Writing literally was an art in ancient Egypt; on the other hand, art was also, strictly speaking, hieroglyphic—in that images were employed not merely as decoration, but as symbols intended to convey ideas.  Writing (text) and art (iconography) were intimately related: they were complementary, each explaining, illustrating, or generally elaborating the other.  Hieroglyphs are among the symbols used in works of art, and we need to study the grammar and vocabulary of this art to learn to “read” the iconography of scenes as surely as we would read a text.  The magical power of representations, as well as the spoken or written word, consisted in the fact that the outer form or appearance of an item determined its true being or reality; and the whole essence or nature of a thing was revealed in its name.  Control over an object or being might be achieved through the recitation of its name, as surely as by the imitation of its shape; conversely, the absolute destruction of the person or thing resulted from doing away with the name or image.  The most abstract cosmogony describes the Creation by Ptah through the Word or Utterance, expressed in the assigning and speaking of names.  The possession of a secret or hidden name was a means of preserving one’s identity and independence, as in the myth of Isis and the Secret Name of Re.  The power of representations, as well as the word explains the phenomenon of defacements and replacements on monuments.  In historical contexts, the Egyptians observed that things change, but they always remain essentially the same.  They seem to have been particularly interested in the repetition of events, those that conformed to mythological prototypes, as established at the Beginning of Time—these were real.  Other occurrences that were random (i.e., unpredictable or unique)—those unusual, distinctive, or specific events with which we are particularly concerned on the 6:00 news or in our morning newspaper—these were unreal and were normally not worth recording or commemorating.  The Egyptians saw the course of history against a mythological background dominated by certain fundamental themes; actual events were particular instances of great movements or tendencies.  So the victor gets to write the history, and we must be extremely cautious about taking any report or representation too literally.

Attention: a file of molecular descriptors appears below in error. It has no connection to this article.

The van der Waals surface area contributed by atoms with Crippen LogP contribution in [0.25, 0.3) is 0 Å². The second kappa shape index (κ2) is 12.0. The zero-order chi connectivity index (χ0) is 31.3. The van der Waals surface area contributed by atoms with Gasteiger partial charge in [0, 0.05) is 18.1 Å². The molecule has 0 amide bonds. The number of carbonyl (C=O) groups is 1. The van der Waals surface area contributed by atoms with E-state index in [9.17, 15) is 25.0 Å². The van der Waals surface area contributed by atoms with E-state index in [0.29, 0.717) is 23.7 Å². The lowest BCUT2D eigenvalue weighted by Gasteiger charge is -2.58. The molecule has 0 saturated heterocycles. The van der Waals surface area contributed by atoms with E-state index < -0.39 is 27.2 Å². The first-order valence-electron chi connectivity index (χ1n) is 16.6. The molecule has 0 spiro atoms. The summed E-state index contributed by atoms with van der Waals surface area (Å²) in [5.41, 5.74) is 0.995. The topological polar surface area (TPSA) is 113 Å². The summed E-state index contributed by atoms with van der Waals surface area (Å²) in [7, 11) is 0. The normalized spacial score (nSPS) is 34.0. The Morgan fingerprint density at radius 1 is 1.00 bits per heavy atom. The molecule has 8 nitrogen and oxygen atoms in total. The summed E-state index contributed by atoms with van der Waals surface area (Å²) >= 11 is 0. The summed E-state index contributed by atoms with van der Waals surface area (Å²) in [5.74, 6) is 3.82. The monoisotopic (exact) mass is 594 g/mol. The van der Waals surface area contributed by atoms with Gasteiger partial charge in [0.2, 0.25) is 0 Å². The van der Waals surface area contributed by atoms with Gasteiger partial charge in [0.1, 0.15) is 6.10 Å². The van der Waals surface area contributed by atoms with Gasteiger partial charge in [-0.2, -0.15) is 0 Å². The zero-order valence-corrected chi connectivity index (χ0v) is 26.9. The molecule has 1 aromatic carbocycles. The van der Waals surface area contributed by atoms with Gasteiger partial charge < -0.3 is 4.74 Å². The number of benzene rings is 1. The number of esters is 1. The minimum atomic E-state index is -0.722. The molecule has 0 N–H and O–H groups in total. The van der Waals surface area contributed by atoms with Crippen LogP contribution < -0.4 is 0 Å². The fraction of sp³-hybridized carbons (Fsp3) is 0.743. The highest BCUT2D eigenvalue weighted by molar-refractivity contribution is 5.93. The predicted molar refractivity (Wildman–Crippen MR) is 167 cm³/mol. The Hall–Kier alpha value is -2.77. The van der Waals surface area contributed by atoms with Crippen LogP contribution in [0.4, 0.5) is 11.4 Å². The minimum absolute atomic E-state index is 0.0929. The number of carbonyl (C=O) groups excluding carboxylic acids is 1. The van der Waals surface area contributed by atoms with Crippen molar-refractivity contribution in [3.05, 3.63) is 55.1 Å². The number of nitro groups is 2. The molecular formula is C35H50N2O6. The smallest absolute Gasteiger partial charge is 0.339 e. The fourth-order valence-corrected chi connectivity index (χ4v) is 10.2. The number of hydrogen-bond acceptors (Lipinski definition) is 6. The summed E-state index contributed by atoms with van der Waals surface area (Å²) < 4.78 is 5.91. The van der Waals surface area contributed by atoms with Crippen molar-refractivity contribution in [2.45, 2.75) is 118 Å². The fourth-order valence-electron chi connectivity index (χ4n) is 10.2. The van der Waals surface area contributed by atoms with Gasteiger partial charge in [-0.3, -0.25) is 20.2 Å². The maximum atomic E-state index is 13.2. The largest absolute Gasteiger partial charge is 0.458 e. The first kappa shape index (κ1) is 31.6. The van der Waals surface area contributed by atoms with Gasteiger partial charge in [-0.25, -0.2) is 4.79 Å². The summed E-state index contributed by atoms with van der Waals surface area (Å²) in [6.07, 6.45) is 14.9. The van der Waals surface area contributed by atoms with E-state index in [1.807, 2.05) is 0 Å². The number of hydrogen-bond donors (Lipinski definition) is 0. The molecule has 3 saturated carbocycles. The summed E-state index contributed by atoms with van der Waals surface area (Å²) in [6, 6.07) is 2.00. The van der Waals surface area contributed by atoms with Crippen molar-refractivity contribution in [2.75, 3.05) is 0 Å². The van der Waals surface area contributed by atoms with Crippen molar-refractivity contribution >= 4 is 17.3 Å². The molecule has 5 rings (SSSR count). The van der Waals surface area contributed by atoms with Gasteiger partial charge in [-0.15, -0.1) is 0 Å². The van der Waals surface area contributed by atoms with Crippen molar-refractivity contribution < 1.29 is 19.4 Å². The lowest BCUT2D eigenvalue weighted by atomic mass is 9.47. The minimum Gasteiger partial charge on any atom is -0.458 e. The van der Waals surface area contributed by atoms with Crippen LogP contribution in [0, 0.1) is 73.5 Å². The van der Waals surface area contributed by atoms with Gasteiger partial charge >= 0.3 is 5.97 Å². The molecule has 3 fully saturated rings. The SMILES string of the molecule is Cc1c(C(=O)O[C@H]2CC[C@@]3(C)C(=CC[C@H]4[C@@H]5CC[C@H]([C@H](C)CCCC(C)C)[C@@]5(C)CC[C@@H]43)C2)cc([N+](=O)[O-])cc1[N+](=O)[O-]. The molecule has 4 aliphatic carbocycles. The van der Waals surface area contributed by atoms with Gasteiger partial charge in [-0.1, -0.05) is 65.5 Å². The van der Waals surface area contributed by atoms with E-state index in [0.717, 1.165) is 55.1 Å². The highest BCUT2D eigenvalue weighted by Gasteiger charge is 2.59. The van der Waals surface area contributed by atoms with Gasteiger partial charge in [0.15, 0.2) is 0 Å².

Tutankhamun: The Life and Death of a God King
The Son of the Sun, Tutankhamun (1334-1325 BCE) was a god in his own time; but he was also a mortal on earth.  While the contents of his tomb tell us a great deal about his divine status, what do they tell us about his life and death—his human side?  What did he really look like?  Who were his parents?  How did he die, and how old was he?  Who controlled him while he was on the throne?  Did he have any children?  What role did his widow Ankhesenamun attempt to play in the selection of the next king?  What was his relationship with his successor, the aged Aye.  Did Aye switch tombs with him?  Why was his tomb equipment so richly provided, including personal gifts donated by important officials and courtiers; and where did it all come from?  The new traveling Tutankhamun exhibitions present an occasion to reexamine some of these issues, even though many of them are not yet completely resolved.